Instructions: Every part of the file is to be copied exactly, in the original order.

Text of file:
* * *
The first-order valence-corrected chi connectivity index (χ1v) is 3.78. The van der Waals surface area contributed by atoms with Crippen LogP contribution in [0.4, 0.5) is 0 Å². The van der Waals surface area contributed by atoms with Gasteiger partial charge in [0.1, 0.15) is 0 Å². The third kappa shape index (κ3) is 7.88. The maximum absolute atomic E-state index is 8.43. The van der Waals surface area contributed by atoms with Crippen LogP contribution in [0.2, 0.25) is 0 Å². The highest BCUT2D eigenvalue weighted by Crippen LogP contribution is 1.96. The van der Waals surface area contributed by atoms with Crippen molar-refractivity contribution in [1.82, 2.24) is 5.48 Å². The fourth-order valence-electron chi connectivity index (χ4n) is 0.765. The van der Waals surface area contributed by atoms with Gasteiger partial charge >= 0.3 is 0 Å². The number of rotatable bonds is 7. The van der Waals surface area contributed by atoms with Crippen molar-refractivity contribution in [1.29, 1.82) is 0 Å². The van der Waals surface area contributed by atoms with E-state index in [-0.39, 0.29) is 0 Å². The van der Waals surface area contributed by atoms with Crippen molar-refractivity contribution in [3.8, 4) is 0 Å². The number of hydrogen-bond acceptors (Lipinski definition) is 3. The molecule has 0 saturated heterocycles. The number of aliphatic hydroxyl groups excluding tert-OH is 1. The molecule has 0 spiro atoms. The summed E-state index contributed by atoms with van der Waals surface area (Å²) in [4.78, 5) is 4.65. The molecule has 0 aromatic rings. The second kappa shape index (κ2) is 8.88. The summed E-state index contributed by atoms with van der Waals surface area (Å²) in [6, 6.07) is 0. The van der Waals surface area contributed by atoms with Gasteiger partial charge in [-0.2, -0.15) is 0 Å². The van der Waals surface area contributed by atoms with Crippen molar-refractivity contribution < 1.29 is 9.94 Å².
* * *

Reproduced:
The first-order valence-corrected chi connectivity index (χ1v) is 3.78. The van der Waals surface area contributed by atoms with Crippen LogP contribution in [0.4, 0.5) is 0 Å². The van der Waals surface area contributed by atoms with Gasteiger partial charge in [0.1, 0.15) is 0 Å². The third kappa shape index (κ3) is 7.88. The maximum absolute atomic E-state index is 8.43. The van der Waals surface area contributed by atoms with Crippen LogP contribution in [0.2, 0.25) is 0 Å². The highest BCUT2D eigenvalue weighted by Crippen LogP contribution is 1.96. The van der Waals surface area contributed by atoms with Crippen molar-refractivity contribution in [1.82, 2.24) is 5.48 Å². The fourth-order valence-electron chi connectivity index (χ4n) is 0.765. The van der Waals surface area contributed by atoms with Gasteiger partial charge >= 0.3 is 0 Å². The number of rotatable bonds is 7. The van der Waals surface area contributed by atoms with Crippen molar-refractivity contribution in [1.29, 1.82) is 0 Å². The van der Waals surface area contributed by atoms with E-state index in [-0.39, 0.29) is 0 Å². The van der Waals surface area contributed by atoms with Crippen molar-refractivity contribution in [3.8, 4) is 0 Å². The number of hydrogen-bond acceptors (Lipinski definition) is 3. The molecule has 0 saturated heterocycles. The number of aliphatic hydroxyl groups excluding tert-OH is 1. The molecule has 0 spiro atoms. The summed E-state index contributed by atoms with van der Waals surface area (Å²) in [4.78, 5) is 4.65. The molecule has 0 aromatic rings. The second kappa shape index (κ2) is 8.88. The summed E-state index contributed by atoms with van der Waals surface area (Å²) in [6, 6.07) is 0. The van der Waals surface area contributed by atoms with Gasteiger partial charge in [-0.2, -0.15) is 0 Å². The van der Waals surface area contributed by atoms with Crippen molar-refractivity contribution < 1.29 is 9.94 Å².